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The answer to this question should be well known, but it's a hard question to search for online.

Suppose we want to approximate the function $x^n$ by a polynomial of degree $d$ in the $L_\infty$ norm on $[-1,1]$. What is a good estimate of the error of the best approximator, in terms of $n$ and $d$?

I know this question was solved exactly by Chebyshev for $d = n-1$ (the error is $2^{-d}$ I think). The range of interest for me is $\sqrt{n} \leq d \leq n$ and I don't mind log factors in the estimate. Thus I would be happy to have an estimate for the error of the Chebyshev expansion truncated to degree $d$.

(A bonus would be an answer to the same question for $(1-x^2)^d$.)


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The best approximation satisfies $f(-x) = (-1)^n f(x)$, so it is enough to approximate $t^{n/2}$ on $[0,1]$ by a linear combination of the first few integral or half-integral powers of $t=x^2$. The $L^2(0,1)$ norm of the distance from $t^d$ to the span of $t^{d_i}$ can be computed exactly for any $d$ and $d_i$ for which the integrals converge (that's the key to one proof of Müntz's theorem); while that's not the $L^\infty$ norm you ask for, it should give some sense of the size of the answer. Likewise for $(1-x^2)^d = (1-t)^d$. – Noam D. Elkies Jul 15 '11 at 15:27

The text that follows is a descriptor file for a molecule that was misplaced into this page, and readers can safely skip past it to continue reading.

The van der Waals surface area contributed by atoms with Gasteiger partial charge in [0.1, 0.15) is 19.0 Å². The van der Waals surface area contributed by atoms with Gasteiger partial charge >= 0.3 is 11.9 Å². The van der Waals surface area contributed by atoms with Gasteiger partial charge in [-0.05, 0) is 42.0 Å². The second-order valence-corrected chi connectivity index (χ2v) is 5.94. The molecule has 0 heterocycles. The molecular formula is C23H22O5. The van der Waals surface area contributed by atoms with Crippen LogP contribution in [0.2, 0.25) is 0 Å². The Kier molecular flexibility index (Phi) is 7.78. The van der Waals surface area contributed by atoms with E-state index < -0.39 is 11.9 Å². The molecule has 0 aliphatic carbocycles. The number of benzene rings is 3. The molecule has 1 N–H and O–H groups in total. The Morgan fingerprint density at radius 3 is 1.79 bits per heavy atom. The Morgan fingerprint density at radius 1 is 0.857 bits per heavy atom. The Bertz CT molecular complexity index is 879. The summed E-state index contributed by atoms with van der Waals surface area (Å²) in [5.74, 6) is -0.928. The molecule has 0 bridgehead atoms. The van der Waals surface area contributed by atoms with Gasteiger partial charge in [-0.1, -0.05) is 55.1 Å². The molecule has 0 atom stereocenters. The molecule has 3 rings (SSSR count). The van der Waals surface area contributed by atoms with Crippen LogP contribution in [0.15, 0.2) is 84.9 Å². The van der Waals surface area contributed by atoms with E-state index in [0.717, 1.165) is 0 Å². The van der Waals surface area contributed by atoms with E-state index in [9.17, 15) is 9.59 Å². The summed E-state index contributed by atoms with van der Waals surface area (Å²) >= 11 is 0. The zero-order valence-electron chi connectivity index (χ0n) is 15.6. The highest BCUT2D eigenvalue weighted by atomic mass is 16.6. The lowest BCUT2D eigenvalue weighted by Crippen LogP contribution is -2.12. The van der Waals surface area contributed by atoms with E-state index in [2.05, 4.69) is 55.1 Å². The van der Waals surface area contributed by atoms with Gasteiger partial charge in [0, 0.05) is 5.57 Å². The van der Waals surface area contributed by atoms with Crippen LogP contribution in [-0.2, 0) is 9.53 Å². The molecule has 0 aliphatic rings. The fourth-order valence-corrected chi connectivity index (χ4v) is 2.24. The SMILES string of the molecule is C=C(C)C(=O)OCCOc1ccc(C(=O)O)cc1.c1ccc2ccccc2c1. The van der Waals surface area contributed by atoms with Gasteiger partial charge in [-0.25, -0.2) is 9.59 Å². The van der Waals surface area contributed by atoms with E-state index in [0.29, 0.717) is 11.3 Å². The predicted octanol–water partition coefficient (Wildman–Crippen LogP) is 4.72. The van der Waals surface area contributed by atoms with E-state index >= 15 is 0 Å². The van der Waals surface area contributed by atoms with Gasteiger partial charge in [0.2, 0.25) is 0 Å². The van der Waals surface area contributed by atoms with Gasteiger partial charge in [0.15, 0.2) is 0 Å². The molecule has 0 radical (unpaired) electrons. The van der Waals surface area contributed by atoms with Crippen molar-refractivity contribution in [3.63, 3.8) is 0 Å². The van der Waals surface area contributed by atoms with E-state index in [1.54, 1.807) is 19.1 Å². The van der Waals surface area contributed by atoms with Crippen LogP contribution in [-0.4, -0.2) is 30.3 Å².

Hmm. Unfortunately this doesn't quite help me... The thing is, it's well known that with $d = O(\sqrt{n})$ one can get an $L^\infty$ error of $.01$ on $[0, 1-1/n] \cup \{1\}$. What I'm really interested in is whether you can also get such small $L^\infty$ error on $[1-1/n, 1]$ too, while keeping $d$ comparable to $\sqrt{n}$. Unfortunately, the narrowness of the interval $[1-1/n,1]$ means that looking at $L^2$ error won't tell you anything. :( – Ryan O'Donnell Jul 16 '11 at 0:28